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The US and NATO’s Sacrifice Of Ukraine

The US and NATO’s Sacrifice Of Ukraine 04.03.22  Mark Lesseraux  


We are fast approaching the 33rd anniversary of Mikhail Gorbachev’s decision to untie the Soviet knot that held back the countries of Eastern Europe from moving in an independent, democratic direction. A decision that led to the collapse of the Berlin Wall in November 1989, and, subsequently, to the overturning of the Communist regime in Eastern Europe.
It was a turning point, a hopeful moment, that marked both the beginning of the end of the Cold War conflict and the inception point of a new era of cooperative possibilities between East and West.


With the breakup of the Soviet Union it became clear to pretty much everyone involved in the diplomatic and political instigation of these major changes, that NATO had become obsolete. Washington and Europe met with Mikhail Gorbachev to create a new security pact that aimed to bring Russia into the cooperative fold. The Reagan administration, along with their West German allies, promised Gorbachev that once German unification was underway NATO would, for certain, cease expanding itself in an eastward direction.

This promise to end the expansion of NATO, which France and Great Britain also agreed to, seemed to signal the onset of a new era of global cooperation. It was agreed then and there by all parties present that a de-escalation of military spending and weapons production was in order now that the Cold War was winding down.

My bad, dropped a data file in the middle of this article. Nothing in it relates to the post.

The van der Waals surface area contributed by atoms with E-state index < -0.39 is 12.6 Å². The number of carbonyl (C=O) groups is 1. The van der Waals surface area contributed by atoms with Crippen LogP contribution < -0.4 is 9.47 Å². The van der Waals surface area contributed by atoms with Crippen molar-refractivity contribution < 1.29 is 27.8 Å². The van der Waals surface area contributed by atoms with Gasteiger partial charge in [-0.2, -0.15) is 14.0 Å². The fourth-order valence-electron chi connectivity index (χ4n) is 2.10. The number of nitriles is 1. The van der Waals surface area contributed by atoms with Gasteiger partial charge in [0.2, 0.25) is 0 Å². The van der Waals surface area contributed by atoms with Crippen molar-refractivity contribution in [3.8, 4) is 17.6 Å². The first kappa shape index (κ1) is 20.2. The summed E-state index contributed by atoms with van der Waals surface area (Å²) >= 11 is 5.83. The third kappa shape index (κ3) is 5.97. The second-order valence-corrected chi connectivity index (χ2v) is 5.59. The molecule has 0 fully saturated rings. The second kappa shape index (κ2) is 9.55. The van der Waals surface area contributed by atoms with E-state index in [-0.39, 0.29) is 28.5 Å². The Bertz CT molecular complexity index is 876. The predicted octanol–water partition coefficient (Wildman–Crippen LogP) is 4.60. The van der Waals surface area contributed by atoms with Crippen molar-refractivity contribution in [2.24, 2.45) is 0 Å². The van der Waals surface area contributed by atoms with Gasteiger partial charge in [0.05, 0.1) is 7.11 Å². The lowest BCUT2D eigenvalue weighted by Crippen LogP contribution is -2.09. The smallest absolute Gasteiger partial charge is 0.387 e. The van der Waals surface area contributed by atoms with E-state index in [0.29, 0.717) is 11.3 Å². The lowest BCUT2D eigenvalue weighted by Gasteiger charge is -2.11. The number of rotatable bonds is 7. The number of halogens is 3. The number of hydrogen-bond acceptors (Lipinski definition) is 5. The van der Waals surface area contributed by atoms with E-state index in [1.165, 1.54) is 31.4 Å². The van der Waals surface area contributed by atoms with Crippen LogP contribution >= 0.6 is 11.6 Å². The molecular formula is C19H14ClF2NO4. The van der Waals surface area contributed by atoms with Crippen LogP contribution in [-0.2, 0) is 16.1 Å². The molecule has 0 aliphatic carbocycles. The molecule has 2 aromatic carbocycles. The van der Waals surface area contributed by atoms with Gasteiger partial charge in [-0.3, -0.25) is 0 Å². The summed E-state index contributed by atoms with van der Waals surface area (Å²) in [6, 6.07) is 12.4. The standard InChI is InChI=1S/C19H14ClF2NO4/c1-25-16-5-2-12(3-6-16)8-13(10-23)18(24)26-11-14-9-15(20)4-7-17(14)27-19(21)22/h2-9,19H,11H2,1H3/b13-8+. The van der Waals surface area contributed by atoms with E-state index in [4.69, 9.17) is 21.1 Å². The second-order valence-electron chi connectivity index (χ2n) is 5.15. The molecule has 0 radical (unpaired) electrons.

In the years that followed, the war industry completely went back on the aforementioned promises. In fact, a massive eastward expansion of NATO was set in motion along with an unprecedented increase in military spending, weapons production and global weapons sales. NATO added Poland, Hungary, the Czech Republic, Bulgaria, Estonia, Latvia, Lithuania, Romania, Slovakia, Slovenia, Albania, Croatia, Montenegro, and North Macedonia to its fold.

These countries were all forced to restructure and reconfigure their militaries to become compatible with NATO’s military alignment policies. Most of the aforementioned countries achieved this realignment via large loans, creating debt and dependence on corporate lenders.


Over the course of the last two-plus decades NATO has become a multi-billion-dollar cash cow for huge corporations that depend on the Cold War for profit. There has been no new era of cooperation with Russia, as promised by all who were involved in setting the new age of supposed partnership in motion. On the contrary, NATO has ignored Russia’s constant warnings and requests to stop its campaign of expansion. Instead NATO, led by the US, has pushed itself right up to Russia’s border, all the while generating a steady stream of new Cold War propaganda, demonizing Russia while proceeding to encircle its territory.


Seven years ago the Obama administration prudently refused to sell arms to Kiev. This act of cautiousness was subsequently cast aside by the Trump and Biden administrations. Over the past several years weapons from the U.S. and Great Britain have been pouring into Ukraine.